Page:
Review: Carol (2015)


Carol is an extraordinary film that renders declarations and sentiments of love utterly meaningless throughout most of its running time. Instead, mere momentary glances, small gestures and behavioural quirks are the embodiment of the central romance between the titular character Carol Aird (Cate Blanchett) and Therese Belivet. (Rooney Mara)

For example in their first meeting, Therese is looking around the department store where she works and when the camera brings Carol into focus, the young woman has a look of utter curiosity, when staring at her. The moment is strengthened when the older woman notices the glance and the two share a meaningful encounter.

Rooney Mara is exceptional as the young Therese. Her shy and naive nature are captivating as the film primarily explores her feelings during the deeply passionate weeks that she spends with Carol. Her subtle character arc is excellent as she initially starts out as a person who views things from a distance and is quick to saying yes without any forethought. However, by the end of the film, she has undergone maturation that results in her having a better sense of self and new- found confidence in her form of expression, which is photography.

Cate Blanchett is equally compelling as Carol. Her appearance and demeanour throughout the film brought to mind the classic Hollywood starlets of yesteryear. One particular sequence that is emblematic of this quality is when Therese is in a car and takes a photograph of Carol in the middle of a snowy shopping trip. The picture that she takes is revisited throughout the film and essentially represents Carol at her most appealing.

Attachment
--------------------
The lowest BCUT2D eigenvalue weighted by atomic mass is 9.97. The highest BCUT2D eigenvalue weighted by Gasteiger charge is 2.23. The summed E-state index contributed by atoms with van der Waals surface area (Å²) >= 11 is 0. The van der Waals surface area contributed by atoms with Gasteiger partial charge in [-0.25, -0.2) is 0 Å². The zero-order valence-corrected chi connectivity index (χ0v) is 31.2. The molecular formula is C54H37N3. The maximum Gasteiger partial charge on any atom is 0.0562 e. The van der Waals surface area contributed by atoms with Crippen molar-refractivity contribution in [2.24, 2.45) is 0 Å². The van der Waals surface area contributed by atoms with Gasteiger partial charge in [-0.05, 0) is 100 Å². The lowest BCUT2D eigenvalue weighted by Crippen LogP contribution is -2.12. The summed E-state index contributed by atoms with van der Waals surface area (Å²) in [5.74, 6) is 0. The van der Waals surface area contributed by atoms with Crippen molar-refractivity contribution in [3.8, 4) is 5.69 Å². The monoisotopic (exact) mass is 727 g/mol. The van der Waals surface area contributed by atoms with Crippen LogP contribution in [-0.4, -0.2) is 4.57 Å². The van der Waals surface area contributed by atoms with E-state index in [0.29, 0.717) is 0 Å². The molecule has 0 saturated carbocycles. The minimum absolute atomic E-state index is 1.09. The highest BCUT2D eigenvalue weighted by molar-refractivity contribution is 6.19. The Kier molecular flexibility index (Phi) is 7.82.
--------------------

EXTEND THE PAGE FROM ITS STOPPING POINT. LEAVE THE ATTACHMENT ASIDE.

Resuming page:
However, this strong facade is shattered in a scene in the tail end of the film. Carol tries to appeal to her husband that she has to see her daughter and be in her life. Blanchett’s tear-inducing fragility and shaken vocal tones make the scene stand out as a culmination of Carol’s underlying sadness.

Nevertheless, the beginning sequence of the picture is the scene that illustrates the before stated strength of the film. One of Therese’s friends interrupts a lavish dinner that she is having with Carol. There are a series shots that are focused on the subtle details throughout the scene.

For example, Therese’s eyes darting back and forth between her male friend and most crucially, a shot of Carol’s gloved hand resting upon Therese’s shoulder as she bids them both farewell. The shots in the scene speak to the film’s deft cinematic portrait of the small moments in relationships that have resonance and meaning for the people in the midst of it.

About Sartaj Govind Singh

Notes from a distant observer: “Sartaj is a very eccentric fellow with a penchant for hats. He likes watching films and writes about them in great analytical detail. He has an MA degree in Philosophy and has been known to wear Mickey Mouse ears on his birthday.”
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